shine forth. And, more expressly *, he terms him Jehovah, Jehovah is king, he sitteth between the . cherubim 5. This Jehovah, (09375 Sun, jashub cherubim, that sitteth between the cherubim, as the psalmist describes him), was the Jehovah, the Lord that exhibited the cherubim to Adam; the Jehovah, from whose presence or face (as exhibited in the cherubim) Cain went forth; the Jehovah, who appeared to the old patriarchs under various manifestations, sometimes as Jehovah, sometimes under the appellation of a man, sometimes under that of an angel. Thus, it is said, 'the Lord Jehovah appeared to Abraham, yet we find ', 'three men stood by him, that is, by Jehovah, whom the patriarch addresses as the judge



i Ezek. i. 26.

2 Revel. iv, 2. 3 Psal. lxxx. I.

4 xcix. i. S See to this purpose 2 Sam. vi. 2. and i Chron, xiii. 6. 6 Gen, xviii. 1.

7 ver. 2.

of all the earth'; and to whom this title eminently belongs we are told by the evangelists*, “the Father ‘judgeth no man,' &c. compared with what St Paul says 3, . he will judge the world in righteousness by that man, whom he hath ordained '_' in that • he hath raised him from the dead. It was the same Jehovah, who afterwards appeared to Abraham, under the description of an angel, as is evident from the patriarch's calling the place of that appearance Jehovah Jireh, the Lord is seen ;' and from the angel's taking this name to himself, and saying,' by myself have I sworn, saith Jehovah ",' &c. In Jacob's return from Laban, he was singularly blest with a cherubic exhibition of the Jehovah Aleim“, where Jehovah again appears in the form or likeness of a man; and, after wrestling with the patriarch, gave him a remarkable benediction, and changed his name to Israel, * for as a prince hast * thou power with God and men.' Accordingly Jacob was convinced that this was an appearance of Jehovah, or of a divine person; for he called the name of the place Peniel, that is, the face of El; and the reason he assigns for so doing deserves our notice, I have seen the Aleim face to face, and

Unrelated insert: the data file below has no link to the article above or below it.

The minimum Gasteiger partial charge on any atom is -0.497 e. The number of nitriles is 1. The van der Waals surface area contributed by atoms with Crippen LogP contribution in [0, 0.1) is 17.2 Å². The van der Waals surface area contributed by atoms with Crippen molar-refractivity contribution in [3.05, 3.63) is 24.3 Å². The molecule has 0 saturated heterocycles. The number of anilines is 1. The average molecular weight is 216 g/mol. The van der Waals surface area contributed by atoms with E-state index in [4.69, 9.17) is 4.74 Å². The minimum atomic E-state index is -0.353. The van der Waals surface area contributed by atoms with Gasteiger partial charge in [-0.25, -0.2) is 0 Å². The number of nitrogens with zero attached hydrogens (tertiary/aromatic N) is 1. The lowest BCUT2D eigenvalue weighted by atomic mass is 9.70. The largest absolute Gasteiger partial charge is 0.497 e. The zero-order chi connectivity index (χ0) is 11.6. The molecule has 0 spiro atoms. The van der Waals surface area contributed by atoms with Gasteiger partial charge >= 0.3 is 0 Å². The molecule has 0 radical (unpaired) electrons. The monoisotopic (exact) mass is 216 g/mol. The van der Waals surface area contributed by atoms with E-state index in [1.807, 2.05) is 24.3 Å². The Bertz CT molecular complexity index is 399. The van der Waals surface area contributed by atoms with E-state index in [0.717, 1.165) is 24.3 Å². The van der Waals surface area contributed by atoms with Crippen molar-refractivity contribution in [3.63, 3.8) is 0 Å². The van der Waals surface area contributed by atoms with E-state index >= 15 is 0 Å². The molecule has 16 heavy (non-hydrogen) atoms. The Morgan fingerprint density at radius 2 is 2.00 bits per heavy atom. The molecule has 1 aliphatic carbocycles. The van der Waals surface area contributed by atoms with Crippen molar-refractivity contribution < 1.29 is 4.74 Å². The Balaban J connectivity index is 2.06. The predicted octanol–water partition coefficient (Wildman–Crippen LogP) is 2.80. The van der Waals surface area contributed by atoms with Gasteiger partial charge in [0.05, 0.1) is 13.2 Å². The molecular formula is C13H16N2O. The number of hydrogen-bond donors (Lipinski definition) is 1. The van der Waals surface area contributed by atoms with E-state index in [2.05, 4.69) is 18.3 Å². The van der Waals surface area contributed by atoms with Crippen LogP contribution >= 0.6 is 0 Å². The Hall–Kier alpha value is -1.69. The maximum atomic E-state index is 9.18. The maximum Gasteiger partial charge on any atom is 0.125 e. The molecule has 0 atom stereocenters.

my life is preserved ®; an observation which, if we compare with the passages already quoted, about ‘no man seeing God at any time,' will ob


Ị Gen, xviii.

.25. 3 Acts xvii. 31. 5. Gen, xxxii. 24.

> St Matth. xxv. 31. St John v. 22.

4 Gen. xxii, 14. 15. 16.

ver. 30.